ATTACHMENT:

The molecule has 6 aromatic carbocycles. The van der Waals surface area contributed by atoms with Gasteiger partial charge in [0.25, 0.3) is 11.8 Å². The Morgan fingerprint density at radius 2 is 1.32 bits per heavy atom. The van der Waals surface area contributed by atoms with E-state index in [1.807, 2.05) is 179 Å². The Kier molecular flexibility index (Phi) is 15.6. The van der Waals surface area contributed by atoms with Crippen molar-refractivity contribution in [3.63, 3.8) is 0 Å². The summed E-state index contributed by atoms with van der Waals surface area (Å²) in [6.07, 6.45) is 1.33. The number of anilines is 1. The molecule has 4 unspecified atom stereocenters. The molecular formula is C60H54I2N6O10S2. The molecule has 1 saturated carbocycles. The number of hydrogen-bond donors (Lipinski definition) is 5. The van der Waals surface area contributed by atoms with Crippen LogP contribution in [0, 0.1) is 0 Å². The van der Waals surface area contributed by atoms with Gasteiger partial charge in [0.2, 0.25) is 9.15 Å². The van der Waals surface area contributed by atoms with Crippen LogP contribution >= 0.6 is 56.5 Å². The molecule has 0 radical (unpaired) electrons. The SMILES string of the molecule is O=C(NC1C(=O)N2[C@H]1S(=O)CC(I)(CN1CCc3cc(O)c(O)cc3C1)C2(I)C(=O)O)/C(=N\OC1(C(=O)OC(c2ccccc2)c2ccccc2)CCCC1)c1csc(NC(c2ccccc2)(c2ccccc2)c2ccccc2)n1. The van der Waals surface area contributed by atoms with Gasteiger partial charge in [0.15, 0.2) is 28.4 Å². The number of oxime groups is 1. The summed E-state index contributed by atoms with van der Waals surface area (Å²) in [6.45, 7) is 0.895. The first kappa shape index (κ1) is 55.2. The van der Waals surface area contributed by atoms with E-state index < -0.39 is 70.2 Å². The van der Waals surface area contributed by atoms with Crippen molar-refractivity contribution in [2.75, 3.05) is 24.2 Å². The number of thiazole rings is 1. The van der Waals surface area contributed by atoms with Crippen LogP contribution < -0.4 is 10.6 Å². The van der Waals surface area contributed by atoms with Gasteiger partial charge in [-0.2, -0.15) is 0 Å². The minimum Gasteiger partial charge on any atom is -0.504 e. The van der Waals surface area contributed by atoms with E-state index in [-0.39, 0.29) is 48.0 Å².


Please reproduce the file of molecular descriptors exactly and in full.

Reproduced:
The molecule has 6 aromatic carbocycles. The van der Waals surface area contributed by atoms with Gasteiger partial charge in [0.25, 0.3) is 11.8 Å². The Morgan fingerprint density at radius 2 is 1.32 bits per heavy atom. The van der Waals surface area contributed by atoms with E-state index in [1.807, 2.05) is 179 Å². The Kier molecular flexibility index (Phi) is 15.6. The van der Waals surface area contributed by atoms with Crippen molar-refractivity contribution in [3.63, 3.8) is 0 Å². The summed E-state index contributed by atoms with van der Waals surface area (Å²) in [6.07, 6.45) is 1.33. The number of anilines is 1. The molecule has 4 unspecified atom stereocenters. The molecular formula is C60H54I2N6O10S2. The molecule has 1 saturated carbocycles. The number of hydrogen-bond donors (Lipinski definition) is 5. The van der Waals surface area contributed by atoms with Crippen LogP contribution in [0, 0.1) is 0 Å². The van der Waals surface area contributed by atoms with Gasteiger partial charge in [0.2, 0.25) is 9.15 Å². The van der Waals surface area contributed by atoms with Crippen LogP contribution >= 0.6 is 56.5 Å². The molecule has 0 radical (unpaired) electrons. The SMILES string of the molecule is O=C(NC1C(=O)N2[C@H]1S(=O)CC(I)(CN1CCc3cc(O)c(O)cc3C1)C2(I)C(=O)O)/C(=N\OC1(C(=O)OC(c2ccccc2)c2ccccc2)CCCC1)c1csc(NC(c2ccccc2)(c2ccccc2)c2ccccc2)n1. The van der Waals surface area contributed by atoms with Gasteiger partial charge in [0.15, 0.2) is 28.4 Å². The number of oxime groups is 1. The summed E-state index contributed by atoms with van der Waals surface area (Å²) in [6.45, 7) is 0.895. The first kappa shape index (κ1) is 55.2. The van der Waals surface area contributed by atoms with E-state index < -0.39 is 70.2 Å². The van der Waals surface area contributed by atoms with Crippen molar-refractivity contribution in [2.75, 3.05) is 24.2 Å². The number of thiazole rings is 1. The van der Waals surface area contributed by atoms with Crippen LogP contribution < -0.4 is 10.6 Å². The van der Waals surface area contributed by atoms with Gasteiger partial charge in [-0.2, -0.15) is 0 Å². The minimum Gasteiger partial charge on any atom is -0.504 e. The van der Waals surface area contributed by atoms with E-state index in [-0.39, 0.29) is 48.0 Å².